Many sensory stimuli exhibit innate valences which can of course differ from animal to animal, such as, e.g., carbon dioxide, which is highly attractive for mosquitoes, but does induce strong repulsion in vinegar flies (McMeniman et al. 2014; Suh et al. 2004; van Loon et al. 2015). However, to behave adaptively in an ever-changing environment, animals must also learn to assign new meanings for sensory stimuli and must “overwrite,” e.g., the valence of an innately attractive and pleasant odor after having a bad experience with it. Indeed, odor-based behavioral decisions have been shown to be modulated by previous experience and associative learning (Davis 2004; Wilson and Stevenson 2003). Vinegar flies for example can easily learn to associate a punishment or a reward with a certain odor and adapt their subsequent behavior accordingly (Fiala 2007). The current assumption is that innate and learned odor representations are coded by divergent neural circuits and processed in distinct brain areas. In insects, the output of the first olfactory center, the antennal lobe (AL; analogous to vertebrate olfactory bulb) is conveyed via different neural pathways—a “memory” and an “innate” pathway—to the mushroom body (MB) as well as the lateral horn (LH), which would be comparable brain structures to the piriform cortex and the cortical amygdala in mammals (Sosulski et al. 2011). The MB is considered to be the key structure for associative learning, memory storage and retrieval (Dubnau and Tully 2001; Heisenberg 2003) and exhibits less deterministic and rather random projection patterns of olfactory inputs from the AL (Caron et al. 2013; Eichler et al. 2017). However, a recent EM connectome dataset of the MB reveals that some PN axon terminals project within the calyx in a stereotyped manner (Li et al. 2020). The LH receives highly stereotypic axonal projections from AL output neurons (Jefferis et al. 2007; Marin et al. 2002; Wong et al. 2002). In recent years, the LH has emerged as the primary signal processing center for coordinating naïve, yet crucial, behavioral responses. However, recent studies have questioned the stringent separation between a “memory” versus an “innate” processing pathway by revealing that context-dependent memory is mediated by neurons in the LH and might be independent of the MB (Zhao et al. 2019). Our knowledge about the role of individual lateral horn neurons (LHNs) with regard to odor coding properties, processing, behavioral impact, and learning has been incomplete due to the unavailability of cell type–specific neurogenetic tools. However, several recent studies in Drosophila melanogaster have elucidated to a great extent the anatomy, connectivity, and physiology of diverse LHN populations and therefore extended our current understanding of the processing mechanisms taking place in the LH, which will be summarized and highlighted in this review.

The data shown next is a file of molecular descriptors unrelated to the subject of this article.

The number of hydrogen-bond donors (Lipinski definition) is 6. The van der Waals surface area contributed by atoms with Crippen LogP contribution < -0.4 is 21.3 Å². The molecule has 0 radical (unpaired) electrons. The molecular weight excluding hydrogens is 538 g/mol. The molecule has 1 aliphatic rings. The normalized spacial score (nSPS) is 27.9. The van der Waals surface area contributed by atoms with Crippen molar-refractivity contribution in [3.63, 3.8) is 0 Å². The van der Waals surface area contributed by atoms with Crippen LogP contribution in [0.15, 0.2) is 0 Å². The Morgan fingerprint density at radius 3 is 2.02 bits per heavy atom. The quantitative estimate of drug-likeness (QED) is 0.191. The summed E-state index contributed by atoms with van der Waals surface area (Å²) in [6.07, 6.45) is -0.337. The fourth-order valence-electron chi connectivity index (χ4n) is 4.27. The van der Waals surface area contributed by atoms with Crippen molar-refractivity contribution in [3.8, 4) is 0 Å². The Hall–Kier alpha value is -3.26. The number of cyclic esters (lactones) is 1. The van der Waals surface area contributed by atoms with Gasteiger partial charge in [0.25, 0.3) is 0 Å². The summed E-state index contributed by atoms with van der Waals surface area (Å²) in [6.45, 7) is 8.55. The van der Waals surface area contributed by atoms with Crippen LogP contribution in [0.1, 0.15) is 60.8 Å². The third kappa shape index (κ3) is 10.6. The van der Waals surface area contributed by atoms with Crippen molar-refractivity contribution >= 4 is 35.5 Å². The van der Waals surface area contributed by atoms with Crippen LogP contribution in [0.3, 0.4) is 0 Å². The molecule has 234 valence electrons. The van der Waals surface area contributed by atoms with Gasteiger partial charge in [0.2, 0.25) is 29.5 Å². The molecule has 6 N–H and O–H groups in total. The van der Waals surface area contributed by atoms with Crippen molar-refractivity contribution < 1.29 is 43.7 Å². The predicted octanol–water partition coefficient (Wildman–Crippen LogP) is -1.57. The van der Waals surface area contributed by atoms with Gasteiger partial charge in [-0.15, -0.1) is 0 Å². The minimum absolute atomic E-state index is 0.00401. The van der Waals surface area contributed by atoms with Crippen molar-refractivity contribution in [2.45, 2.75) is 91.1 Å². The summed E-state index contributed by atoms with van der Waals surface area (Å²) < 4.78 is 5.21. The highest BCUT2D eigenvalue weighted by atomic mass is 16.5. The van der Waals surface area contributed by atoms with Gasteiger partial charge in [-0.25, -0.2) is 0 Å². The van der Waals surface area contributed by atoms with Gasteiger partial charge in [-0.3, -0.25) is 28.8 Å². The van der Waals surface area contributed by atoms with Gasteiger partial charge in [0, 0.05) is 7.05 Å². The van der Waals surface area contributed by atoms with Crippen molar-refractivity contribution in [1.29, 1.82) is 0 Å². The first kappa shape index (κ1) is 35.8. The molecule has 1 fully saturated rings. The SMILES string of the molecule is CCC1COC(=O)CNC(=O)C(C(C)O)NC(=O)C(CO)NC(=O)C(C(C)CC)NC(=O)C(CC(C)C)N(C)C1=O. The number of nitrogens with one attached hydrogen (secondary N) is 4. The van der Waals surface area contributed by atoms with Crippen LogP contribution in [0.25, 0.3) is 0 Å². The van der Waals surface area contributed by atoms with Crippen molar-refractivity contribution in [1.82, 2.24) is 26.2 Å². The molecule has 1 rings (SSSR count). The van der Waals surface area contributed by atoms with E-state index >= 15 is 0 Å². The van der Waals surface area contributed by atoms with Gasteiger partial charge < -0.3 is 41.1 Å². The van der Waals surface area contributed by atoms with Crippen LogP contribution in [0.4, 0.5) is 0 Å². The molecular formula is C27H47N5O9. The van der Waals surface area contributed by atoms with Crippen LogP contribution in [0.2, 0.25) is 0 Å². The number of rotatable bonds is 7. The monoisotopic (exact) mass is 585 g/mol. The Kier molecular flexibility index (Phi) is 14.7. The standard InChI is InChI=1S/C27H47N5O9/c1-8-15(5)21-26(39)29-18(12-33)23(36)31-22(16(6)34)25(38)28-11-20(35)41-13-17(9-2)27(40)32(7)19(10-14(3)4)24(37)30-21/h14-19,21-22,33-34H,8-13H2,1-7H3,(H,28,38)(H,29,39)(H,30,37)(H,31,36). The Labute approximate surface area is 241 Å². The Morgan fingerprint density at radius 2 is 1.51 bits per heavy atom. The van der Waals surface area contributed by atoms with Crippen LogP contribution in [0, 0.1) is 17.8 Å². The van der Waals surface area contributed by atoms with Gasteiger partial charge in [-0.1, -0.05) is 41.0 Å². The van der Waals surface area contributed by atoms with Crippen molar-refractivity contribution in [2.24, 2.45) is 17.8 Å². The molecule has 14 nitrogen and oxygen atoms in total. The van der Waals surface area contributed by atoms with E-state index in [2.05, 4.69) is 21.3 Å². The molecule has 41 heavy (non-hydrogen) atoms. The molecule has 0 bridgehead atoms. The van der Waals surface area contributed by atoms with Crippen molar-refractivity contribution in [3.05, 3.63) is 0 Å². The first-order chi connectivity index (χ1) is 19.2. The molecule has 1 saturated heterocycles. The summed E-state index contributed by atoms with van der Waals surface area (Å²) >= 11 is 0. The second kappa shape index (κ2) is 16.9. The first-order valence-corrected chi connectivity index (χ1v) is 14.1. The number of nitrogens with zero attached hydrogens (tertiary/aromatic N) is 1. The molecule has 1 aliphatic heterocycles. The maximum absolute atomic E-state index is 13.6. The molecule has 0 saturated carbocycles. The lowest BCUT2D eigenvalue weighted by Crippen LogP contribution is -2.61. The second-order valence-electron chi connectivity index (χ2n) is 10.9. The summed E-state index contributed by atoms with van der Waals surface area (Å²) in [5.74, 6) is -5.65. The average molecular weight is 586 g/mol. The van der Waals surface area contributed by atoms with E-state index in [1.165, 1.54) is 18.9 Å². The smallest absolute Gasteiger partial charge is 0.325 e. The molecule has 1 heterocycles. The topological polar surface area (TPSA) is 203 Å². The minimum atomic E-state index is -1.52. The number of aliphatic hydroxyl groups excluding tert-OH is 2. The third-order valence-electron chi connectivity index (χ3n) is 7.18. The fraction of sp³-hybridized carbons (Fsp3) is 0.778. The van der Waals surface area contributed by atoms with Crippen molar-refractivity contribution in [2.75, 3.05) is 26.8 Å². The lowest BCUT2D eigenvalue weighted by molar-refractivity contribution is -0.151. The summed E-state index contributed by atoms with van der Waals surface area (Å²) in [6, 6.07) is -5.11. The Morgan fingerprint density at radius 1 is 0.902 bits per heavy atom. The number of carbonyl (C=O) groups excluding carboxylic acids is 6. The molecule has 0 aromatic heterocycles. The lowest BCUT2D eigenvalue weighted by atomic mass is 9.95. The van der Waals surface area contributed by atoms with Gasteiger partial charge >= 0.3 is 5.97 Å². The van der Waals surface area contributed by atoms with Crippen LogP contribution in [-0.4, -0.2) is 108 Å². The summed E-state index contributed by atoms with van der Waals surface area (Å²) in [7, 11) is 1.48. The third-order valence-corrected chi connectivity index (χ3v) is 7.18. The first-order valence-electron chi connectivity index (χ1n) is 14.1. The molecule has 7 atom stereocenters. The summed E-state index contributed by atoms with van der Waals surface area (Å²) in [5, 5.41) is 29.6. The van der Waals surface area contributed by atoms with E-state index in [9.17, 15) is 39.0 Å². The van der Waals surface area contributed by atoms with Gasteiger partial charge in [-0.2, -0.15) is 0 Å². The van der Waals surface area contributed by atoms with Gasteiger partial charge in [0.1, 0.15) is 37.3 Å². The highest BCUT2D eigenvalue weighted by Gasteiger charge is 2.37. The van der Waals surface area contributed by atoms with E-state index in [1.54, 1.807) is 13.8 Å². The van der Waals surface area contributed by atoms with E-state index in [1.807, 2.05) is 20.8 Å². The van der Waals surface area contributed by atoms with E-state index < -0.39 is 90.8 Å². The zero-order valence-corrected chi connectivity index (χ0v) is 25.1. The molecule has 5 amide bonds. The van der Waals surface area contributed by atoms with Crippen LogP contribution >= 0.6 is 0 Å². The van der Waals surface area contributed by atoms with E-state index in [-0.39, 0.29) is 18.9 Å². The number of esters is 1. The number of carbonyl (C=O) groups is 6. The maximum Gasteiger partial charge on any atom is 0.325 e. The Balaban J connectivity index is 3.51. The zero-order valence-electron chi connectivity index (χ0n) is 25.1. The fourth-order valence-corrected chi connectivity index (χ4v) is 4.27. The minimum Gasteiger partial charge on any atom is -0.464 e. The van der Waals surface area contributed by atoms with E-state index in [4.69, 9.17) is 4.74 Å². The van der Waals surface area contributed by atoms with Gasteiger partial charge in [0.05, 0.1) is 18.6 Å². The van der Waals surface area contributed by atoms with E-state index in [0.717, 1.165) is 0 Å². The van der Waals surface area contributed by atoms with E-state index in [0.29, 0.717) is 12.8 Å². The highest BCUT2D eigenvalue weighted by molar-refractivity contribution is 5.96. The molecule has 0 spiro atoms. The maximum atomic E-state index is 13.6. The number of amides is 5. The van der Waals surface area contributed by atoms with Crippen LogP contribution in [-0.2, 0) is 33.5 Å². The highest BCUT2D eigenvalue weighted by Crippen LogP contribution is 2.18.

The fruit fly, Drosophila melanogaster, is extensively used to investigate the neural mechanisms underlying odor coding and processing due to its anatomically similar, yet simple, olfactory system compared with that of vertebrates (Masse et al. 2009; Wilson and Mainen 2006). The odorant information needs to travel only one synapse to reach from the sensory periphery to the central brain (Su et al. 2009). Moreover, the biggest advantage of this model organism is the ability for selective genetic dissection of the pathways involved. This review mainly focuses on our current understanding of the olfactory circuitry and signal processing mechanisms in the LH, which has recently gained lots of attention as mentioned above. Our aim is to shed some light on how the odor input is conveyed and processed through the LH circuitry to be eventually translated into an appropriate behavioral output. In this review we will begin with a short overview on the transformation of the olfactory code at different neuronal processing layers starting from the peripheral sensory neurons and follow the information flow to higher brain centers. We will describe in detail various aspects of olfactory processing by third-order neurons in the LH, such as the neuronal circuitry, their odor tuning properties, neurotransmitter identity, how these LHNs categorize odor features and finally, their role regarding odor-guided behavior.